On the night of May 31st, an explosion occurred at ThePlanet's H1 data center. Markus Langenfeld updated his blog about the issue, including the e-mail notification that customers received.
"I got an interesting email tonight, apparently there was an electrical fire at ThePlanet’s H1 data center in Dallas Texas. According to some sources there was an actual explosion powerful enough that it knocked down walls in an equipment room. So far there are no reports of damage to servers or networking equipment but power is offline at the facility and approximately 9000 websites are affected. This will surely be all over the tech news websites by morning."
There have been several updates since the initial announcement. Repairs are taking much longer than estimated.
Source: Markus Langenfeld's Blog
Overnight, Google got a new face on the Web--one measuring 16x16 pixels.
The search giant updated its favicon, the eensy little 256-pixel logo that appears in browser locations such as bookmarks, URL location bar, and window tabs. The old icon, a capital G in a black box, has been supplanted by a cuddlier-looking blue lower-case g.
It's a minor change, to be sure. But coming from a company obsessed not only with design choices but also the effect those choices have, I can't help but draw attention to it. And given how often most Web users see that icon sprinkled across their browsers, it's probably smart to pay some attention to that aspect of branding.
Note that the new favicon doesn't appear on all Google sites yet. And in some areas, there are other favicons: Google Docs, for example, shows different icons for online spreadsheets, word-processing files, and presentations. Conveniently, those favicons are color-coded with the same green, blue, and red colors used by Microsoft Excel, Word, and PowerPoint.
The Firefox team is looking for help getting into Guinness. What's it going to cost me, you ask? Only a few minutes of your time to download Firefox 3 on Download Day 2008. You can make your pledge to get Firefox 3 during Download Day to set the Guinness World Record for Most Software Downloaded in 24 Hour.
By the way, the official date for the launch of Firefox 3 will be posted here soon - so check back! Join our community and this effort by pledging today.
Link: Pledge Your Help
Typically when Microsoft ships a new OS (like Windows Vista), we immediately start talking about the next version-which begs two questions: 1) is Microsoft working on a new version of Windows, and if so, 2) why aren't you talking about it?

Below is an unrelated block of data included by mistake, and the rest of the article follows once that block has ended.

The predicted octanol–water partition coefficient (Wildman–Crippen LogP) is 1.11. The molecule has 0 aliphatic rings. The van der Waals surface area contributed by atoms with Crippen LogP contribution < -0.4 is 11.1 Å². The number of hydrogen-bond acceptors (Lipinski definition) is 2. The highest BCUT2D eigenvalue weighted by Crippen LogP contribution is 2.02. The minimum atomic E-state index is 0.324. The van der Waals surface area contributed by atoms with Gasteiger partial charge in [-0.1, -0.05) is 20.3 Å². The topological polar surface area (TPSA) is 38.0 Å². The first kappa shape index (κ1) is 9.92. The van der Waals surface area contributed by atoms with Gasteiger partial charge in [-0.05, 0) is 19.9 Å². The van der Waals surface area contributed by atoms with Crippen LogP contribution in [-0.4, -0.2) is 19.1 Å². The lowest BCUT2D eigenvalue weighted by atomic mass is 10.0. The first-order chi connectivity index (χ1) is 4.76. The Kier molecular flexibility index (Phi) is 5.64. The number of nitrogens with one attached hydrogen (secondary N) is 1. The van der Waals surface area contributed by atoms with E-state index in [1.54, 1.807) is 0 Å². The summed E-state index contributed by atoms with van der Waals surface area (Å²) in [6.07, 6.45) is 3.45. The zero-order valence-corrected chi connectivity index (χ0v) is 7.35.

I thought I would spend a minute giving you an update on where we are. First, yes, we are working on a new version of Windows. As you likely know, it's called Windows 7.We are always looking for new ways to deliver great experiences for our customers. This is especially true of Windows - where we're constantly examining trends in hardware, software and services to ensure that we continue to drive the innovation that has both made Windows the world's most popular operating system and has provided a foundation on which our partners built great products and businesses. When we shipped Windows 2000, we were already working on Windows XP and we started working on Windows Vista even before we released Windows XP. So naturally, we've been thinking about the investments we made in Windows Vista and how we can build on these for the next version of Windows.
Love or hate its nagging prompts, Vista's Account Control feature (UAC) has a security feature that marks it out from any other type of Windows security programme -- it can spot rootkits before they install.
This is one finding buried in a report published in two German computer magazines some months ago after testing by the respected AV-Test.org, which set out to find out how well antivirus programs fared against known rootkits.
The answer was not particularly well at all, either for Windows XP, or Vista-oriented products. Of 30 rootkits thrown at XP anti-malware scanners, none of the seven AV suites found all 30, a similar story to the six web-based scanners assessed. Only four of the 14 specialized anti-rootkit tools managed a perfect score.
Comodo Firewall Pro is an excellent firewall that will protect you on multiple levels. Featuring multi-layered protection to keep your computer safe. You get both a firewall and Comodo's Defense+ to help stop keyloggers and more. The Host Intrusion Prevention System (HIPS) protects your critical operating system files and block viruses and malware before they ever get the chance to run on your computer.
Comodo Firewall Pro features an easy to use, intuitive user interface to find the protection you need. With Comodo you can customize the rules and enhance your computers security. The alerts let you know the level of security risk, informing you if suspected malware is attempting to access the Internet. Friendly warnings help guide all users, from beginners to professionals. To help new users the wizard-based detection of trusted zones helps to configure rules for programs and networks. Comodo Firewall Pro has all of the features and quality of a pay firewall, distributed for free for users.